At Salt Lake City in 2002, speed-skater Steven Bradbury won what television commentators in his native Australia called “perhaps the most incredible gold medal in Olympic history.” He was Australia’s first-ever Winter Olympics champion and, of course, the nation was celebrating. Others, however, were somewhat angry.
By his own admission, Bradbury was lucky, winning his medal after his opponents (including the favorite, America’s Apolo Anton Ohno) had crashed in a heap in front of him. When he accepted the medal, he was booed by the mostly American crowd. Boston Globe columnist Bob Ryan, echoing much of the US media, moaned that “the wrong person” had won. NBC commentators called it a farce, demanding a re-skate. Even foul play was suggested, as the umpire happened to be Australian.
But why bother holding the race if everyone already knew that Ohno was the “right man”? The object of the game was to reach the finish line first – and Bradbury he did so, without cheating. Sport is just not about speed and strength, but about strategy and luck. Bradbury claimed that he had won a strategic victory; he knew he couldn’t skate faster than his opponents, but he also knew that he could gamble on a crash. Whatever the case, he won. Sometimes sport is like that.
So often, a worthy champion falls due to bad luck or a freak accident – and Australia itself has not been immune to such disasters. When they celebrated Bradbury’s victory, Aussies were relieved that, finally, dumb luck was on their side. 슈어맨
Compare the crowds at Salt Lake City with those at Sydney during the 2000 Olympics. As always, local favorites were knocked from their perches. But one athlete seemed particularly unlucky. Race-walker Jane Saville, easily in front in the 20-kilometre race-walk, was disqualified at the stadium tunnel, minutes from victory. Her crime: having both legs off the ground at once – three times. In tears, she was asked whether she needed anything. “A gun to shoot myself,” she replied.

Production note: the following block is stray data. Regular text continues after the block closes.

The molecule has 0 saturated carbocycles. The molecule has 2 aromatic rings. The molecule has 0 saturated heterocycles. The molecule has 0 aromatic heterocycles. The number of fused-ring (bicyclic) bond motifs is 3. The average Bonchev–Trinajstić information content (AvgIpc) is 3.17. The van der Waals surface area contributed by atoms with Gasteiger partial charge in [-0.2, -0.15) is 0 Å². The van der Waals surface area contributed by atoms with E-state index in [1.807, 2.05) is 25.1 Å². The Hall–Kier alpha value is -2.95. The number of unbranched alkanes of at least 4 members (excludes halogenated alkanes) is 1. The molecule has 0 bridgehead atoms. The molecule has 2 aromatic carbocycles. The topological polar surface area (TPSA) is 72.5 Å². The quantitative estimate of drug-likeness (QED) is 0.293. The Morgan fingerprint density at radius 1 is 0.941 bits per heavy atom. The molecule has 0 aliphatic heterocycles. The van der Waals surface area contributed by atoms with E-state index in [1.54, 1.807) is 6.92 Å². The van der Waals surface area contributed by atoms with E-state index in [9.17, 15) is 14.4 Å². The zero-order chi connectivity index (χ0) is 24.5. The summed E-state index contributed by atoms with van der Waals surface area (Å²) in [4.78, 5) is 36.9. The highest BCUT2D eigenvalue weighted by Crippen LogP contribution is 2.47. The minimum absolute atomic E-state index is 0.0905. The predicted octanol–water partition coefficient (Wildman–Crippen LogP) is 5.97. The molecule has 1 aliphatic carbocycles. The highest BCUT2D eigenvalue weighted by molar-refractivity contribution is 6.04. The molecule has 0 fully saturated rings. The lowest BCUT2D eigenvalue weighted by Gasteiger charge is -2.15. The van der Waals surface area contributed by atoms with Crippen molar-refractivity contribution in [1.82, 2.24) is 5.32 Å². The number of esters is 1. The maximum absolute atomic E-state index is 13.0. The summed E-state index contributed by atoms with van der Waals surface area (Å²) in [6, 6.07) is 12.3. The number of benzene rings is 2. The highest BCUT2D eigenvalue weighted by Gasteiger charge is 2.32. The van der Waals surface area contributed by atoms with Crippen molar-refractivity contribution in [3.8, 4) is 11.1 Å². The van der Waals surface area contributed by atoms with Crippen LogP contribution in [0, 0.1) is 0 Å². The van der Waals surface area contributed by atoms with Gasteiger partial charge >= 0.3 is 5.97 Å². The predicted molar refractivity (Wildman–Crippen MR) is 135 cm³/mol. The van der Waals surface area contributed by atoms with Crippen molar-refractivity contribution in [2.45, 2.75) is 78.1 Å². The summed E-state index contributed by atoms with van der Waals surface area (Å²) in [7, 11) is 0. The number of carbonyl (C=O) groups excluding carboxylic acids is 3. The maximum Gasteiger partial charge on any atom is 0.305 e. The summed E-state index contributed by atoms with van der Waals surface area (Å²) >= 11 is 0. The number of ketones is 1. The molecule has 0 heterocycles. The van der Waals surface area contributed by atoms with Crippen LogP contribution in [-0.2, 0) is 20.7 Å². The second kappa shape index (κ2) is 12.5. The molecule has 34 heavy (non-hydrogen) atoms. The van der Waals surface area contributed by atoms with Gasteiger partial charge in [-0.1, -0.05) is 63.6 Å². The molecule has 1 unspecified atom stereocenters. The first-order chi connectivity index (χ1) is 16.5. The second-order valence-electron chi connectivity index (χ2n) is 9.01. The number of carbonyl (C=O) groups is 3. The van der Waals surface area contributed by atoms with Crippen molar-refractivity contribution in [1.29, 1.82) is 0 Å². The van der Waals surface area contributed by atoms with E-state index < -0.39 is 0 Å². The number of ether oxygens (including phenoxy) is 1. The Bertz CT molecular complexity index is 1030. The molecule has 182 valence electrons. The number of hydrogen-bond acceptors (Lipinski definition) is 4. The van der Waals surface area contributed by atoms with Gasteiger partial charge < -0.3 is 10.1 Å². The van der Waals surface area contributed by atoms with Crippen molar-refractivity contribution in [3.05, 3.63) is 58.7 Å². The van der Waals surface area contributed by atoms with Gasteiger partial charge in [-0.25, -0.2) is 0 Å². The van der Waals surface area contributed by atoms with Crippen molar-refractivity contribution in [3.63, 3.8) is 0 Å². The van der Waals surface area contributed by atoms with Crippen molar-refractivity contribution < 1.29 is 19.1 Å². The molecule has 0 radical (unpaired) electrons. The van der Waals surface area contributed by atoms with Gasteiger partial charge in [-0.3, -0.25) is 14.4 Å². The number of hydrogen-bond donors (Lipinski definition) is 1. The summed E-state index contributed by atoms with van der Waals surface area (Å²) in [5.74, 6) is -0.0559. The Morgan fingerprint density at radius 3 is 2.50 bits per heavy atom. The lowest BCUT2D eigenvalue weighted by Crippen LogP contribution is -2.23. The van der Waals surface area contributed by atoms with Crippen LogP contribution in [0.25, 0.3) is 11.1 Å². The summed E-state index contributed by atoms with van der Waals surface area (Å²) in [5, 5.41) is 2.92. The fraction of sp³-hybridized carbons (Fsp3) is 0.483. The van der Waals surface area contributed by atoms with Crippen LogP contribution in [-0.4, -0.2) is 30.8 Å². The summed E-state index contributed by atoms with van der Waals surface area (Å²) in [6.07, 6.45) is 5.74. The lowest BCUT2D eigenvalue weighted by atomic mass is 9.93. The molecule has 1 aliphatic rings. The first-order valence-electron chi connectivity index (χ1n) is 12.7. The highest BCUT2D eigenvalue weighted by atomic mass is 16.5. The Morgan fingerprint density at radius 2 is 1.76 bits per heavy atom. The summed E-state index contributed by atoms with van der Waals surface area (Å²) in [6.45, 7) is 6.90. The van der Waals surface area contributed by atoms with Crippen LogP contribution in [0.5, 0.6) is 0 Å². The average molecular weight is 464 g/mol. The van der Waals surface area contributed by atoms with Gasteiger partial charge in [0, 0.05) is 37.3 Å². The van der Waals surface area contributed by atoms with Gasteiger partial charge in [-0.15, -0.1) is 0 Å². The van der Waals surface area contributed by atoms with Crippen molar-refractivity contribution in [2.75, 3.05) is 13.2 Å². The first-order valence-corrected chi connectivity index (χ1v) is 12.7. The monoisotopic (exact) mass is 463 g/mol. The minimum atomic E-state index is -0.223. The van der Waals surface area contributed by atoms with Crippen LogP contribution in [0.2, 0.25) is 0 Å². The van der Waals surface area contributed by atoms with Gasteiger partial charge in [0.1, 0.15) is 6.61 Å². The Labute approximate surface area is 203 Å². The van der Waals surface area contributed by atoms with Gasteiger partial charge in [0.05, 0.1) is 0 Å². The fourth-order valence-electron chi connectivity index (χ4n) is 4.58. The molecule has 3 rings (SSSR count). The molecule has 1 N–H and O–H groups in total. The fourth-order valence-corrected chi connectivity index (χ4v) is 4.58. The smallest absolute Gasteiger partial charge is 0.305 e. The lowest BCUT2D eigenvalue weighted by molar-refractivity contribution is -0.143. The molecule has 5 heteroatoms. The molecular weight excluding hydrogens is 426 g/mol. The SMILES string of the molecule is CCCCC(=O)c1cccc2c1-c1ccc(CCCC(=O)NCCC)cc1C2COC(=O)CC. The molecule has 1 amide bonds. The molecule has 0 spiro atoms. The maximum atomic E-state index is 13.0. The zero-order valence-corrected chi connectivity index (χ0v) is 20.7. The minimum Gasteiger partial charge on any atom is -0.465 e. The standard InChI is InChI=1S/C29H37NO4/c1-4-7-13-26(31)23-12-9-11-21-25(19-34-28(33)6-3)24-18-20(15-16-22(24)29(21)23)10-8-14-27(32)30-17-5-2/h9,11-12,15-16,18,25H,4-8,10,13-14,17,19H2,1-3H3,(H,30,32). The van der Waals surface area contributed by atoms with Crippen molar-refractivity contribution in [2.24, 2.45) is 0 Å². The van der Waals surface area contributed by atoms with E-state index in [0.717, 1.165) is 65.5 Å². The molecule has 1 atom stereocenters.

Watching this, the Sydney crowd was stunned, but still managed to applaud when China’s Wang Liping, well behind Saville, walked to the finish line. Though many were angry at the race-walking rules, there was no booing when Wang was presented with her medal. That’s the game.
The next year, at the 2001 World Swimming Championships at Fukuoka, Australia’s 4×200-metre women’s medley relay team fell foul of an even more obscure rule. Having swum the fastest drug-free time in history, they dived back in the pool to splash around in joyous celebration – unaware that they could not re-enter the pool until the race was over.
The Italian team was still finishing, so the Australians were shocked to discover that they had been disqualified. This time, the Australian media – which had been sympathetic to Saville – were less forgiving of these women for snatching defeat from the jaws of victory. One newspaper columnist called them “four silly girls” – which was unfair, as the final swimmer had done nothing wrong, and the others insisted that they were unaware of that rule. When you’re busy training, it’s not really on your mind.
For Australia’s Winter Olympics team, Bradbury’s improbable victory at Salt Lake City was a consolation after one of of his compatriots, world champion ski-jumper Jacqui Cooper, had been injured in a freak training accident only days before. While Bradbury was winning gold, she was flying home for medical assistance. Cooper was the favourite, but she was no stranger to freak mishaps at the Winter Games. At Nagano in 1998 (where she had also been the favourite), she had landed head-first and suffered concussion.